Catholic Bishop: Doctors Wanted My Parents to Abort Because I Was a “Disabled Freak,” Thank God They Refused

State   |   Micaiah Bilger   |   Apr 18, 2022   |   3:33PM   |   St. Paul, Minnesota

Catholic Bishop Andrew Cozzens was called a “freak” before he was even born.

Speaking with Catholic World Report, Cozzens, the new bishop of Crookston, Minnesota, said a doctor advised his parents to abort him because he would be severely disabled, but they chose life.

“My parents would talk to me about their pro-life convictions by reminding me, ‘The doctor told us to abort you!’” he said. “They’d also say that God spared my life because He had plans for it, so I grew up with a strong sense of vocation.”

Cozzens said his mother was 20 weeks pregnant when her water broke and a doctor told her to have an abortion.

“Her doctor wanted to induce labor and abort me, saying that tests showed I would be a severely deformed child—a ‘freak’ was the word he used,” the bishop told Catholic World Report.

Instead of relying on the doctor’s expertise, he said his parents, devout Catholics, chose to trust in God – and look for a new doctor.

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“The second doctor told my mother that if she spent the next 20 weeks in bed there was a good chance I’d come out healthy, and that is what happened,” the bishop continued. “I was born with severe allergies, which I still have, but otherwise I have no health defects.”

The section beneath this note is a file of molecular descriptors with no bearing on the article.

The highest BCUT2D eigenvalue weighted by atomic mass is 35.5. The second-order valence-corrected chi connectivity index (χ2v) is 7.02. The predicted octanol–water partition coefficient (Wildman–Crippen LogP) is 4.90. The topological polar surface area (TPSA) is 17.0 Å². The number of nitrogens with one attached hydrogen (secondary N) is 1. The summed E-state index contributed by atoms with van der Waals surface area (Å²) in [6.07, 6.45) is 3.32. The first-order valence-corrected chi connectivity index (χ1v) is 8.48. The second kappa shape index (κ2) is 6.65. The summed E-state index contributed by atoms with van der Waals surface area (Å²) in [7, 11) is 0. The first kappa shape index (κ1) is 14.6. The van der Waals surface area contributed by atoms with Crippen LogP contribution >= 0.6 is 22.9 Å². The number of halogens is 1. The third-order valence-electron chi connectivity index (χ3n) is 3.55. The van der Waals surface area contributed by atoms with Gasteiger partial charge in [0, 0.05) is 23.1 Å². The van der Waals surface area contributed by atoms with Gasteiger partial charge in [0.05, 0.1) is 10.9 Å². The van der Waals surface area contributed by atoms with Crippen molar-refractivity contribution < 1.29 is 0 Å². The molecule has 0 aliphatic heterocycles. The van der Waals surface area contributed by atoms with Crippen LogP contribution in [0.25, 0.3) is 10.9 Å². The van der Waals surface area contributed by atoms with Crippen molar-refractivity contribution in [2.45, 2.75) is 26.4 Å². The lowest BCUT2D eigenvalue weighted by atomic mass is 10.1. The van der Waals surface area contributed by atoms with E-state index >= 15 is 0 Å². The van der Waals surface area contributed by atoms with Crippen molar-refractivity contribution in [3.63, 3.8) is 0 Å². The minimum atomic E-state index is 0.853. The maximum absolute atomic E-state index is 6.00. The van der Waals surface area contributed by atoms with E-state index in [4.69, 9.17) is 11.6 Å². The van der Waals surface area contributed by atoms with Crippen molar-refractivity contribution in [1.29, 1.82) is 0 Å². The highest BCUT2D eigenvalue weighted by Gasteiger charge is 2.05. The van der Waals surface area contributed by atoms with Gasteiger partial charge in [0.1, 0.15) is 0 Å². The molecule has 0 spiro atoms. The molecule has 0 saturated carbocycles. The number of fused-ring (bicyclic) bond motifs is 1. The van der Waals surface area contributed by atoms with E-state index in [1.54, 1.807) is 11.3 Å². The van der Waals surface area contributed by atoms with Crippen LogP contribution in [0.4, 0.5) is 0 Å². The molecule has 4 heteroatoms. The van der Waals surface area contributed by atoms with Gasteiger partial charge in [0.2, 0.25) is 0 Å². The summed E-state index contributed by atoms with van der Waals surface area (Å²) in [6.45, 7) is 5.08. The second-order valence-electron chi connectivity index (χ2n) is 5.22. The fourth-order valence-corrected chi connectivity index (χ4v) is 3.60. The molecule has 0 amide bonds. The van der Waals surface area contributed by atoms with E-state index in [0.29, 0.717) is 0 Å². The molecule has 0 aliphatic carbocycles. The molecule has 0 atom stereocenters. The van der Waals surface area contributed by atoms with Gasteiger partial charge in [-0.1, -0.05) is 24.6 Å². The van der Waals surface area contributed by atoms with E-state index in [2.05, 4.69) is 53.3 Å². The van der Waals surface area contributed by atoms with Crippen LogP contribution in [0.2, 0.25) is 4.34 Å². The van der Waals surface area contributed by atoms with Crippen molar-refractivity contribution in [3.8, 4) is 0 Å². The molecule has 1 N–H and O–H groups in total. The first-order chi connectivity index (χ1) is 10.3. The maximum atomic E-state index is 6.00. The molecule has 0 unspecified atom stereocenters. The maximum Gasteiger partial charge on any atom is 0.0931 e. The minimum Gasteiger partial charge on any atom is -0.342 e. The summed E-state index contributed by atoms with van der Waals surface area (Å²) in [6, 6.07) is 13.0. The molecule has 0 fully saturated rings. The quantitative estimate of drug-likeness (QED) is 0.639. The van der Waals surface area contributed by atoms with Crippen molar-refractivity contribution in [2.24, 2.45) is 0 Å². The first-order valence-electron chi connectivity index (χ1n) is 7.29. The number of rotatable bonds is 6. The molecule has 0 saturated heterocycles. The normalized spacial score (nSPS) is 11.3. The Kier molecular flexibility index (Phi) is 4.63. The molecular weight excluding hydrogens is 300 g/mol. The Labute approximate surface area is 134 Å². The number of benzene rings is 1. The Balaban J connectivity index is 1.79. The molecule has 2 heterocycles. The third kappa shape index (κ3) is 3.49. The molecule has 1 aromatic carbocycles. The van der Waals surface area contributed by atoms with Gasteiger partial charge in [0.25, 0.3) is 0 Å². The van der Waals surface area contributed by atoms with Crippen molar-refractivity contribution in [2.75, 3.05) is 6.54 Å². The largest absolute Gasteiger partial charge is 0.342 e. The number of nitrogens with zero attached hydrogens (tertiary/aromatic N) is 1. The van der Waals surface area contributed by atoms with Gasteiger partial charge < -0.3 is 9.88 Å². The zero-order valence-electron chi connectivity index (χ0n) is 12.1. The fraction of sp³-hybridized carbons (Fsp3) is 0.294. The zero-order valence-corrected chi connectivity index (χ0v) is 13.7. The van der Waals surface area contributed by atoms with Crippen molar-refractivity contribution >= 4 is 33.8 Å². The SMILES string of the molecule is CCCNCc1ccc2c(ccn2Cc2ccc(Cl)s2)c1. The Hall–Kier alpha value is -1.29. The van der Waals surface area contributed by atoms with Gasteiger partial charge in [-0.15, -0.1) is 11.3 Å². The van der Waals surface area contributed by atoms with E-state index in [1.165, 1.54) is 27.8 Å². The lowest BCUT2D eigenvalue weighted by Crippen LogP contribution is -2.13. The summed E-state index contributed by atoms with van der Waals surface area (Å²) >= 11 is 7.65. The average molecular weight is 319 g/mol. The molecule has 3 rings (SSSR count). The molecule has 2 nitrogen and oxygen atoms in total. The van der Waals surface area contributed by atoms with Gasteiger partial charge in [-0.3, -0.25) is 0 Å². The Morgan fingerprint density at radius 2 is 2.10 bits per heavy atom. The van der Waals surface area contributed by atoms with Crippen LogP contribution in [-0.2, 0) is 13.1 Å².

Another blessing also came out of the experience, Cozzens continued, saying: “My parents’ insurance didn’t cover the cost of the treatment, but a funny thing happened. My mother’s second doctor made a bet with the first doctor that I would come out healthy. The loser would cover the cost of the medical treatment. So, as it turned out, the first doctor ended up paying the costs related to my birth.”

The bishop said his parents lived out their faith and their pro-life convictions, not only by choosing life for him but also by serving others.

“After I was born, my mother was unable to have more children, so my parents became foster parents,” he said. “… We’d welcome troubled kids,” and his family adopted one of them.

His parents’ witness led him to become involved in pro-life advocacy, too. While attending Benedictine College, Cozzens said he became involved with the pro-life organization Operation Rescue.

He began participating in pro-life rescues, a controversial tactic in the pro-life movement that involved blocking the entrances to abortion facilities to protect unborn babies from being aborted, and Cozzens said he was arrested seven times. That was before the Clinton Administration made trespassing at an abortion facility a federal crime, he said.

Protecting unborn babies from abortions remains important to the bishop today. As the U.S. Supreme Court considers overturning Roe v. Wade this summer, Cozzens told the news outlet that he has been watching the court closely and praying.

“We need to pray and make sacrifices so that the high court will do the right thing,” he said.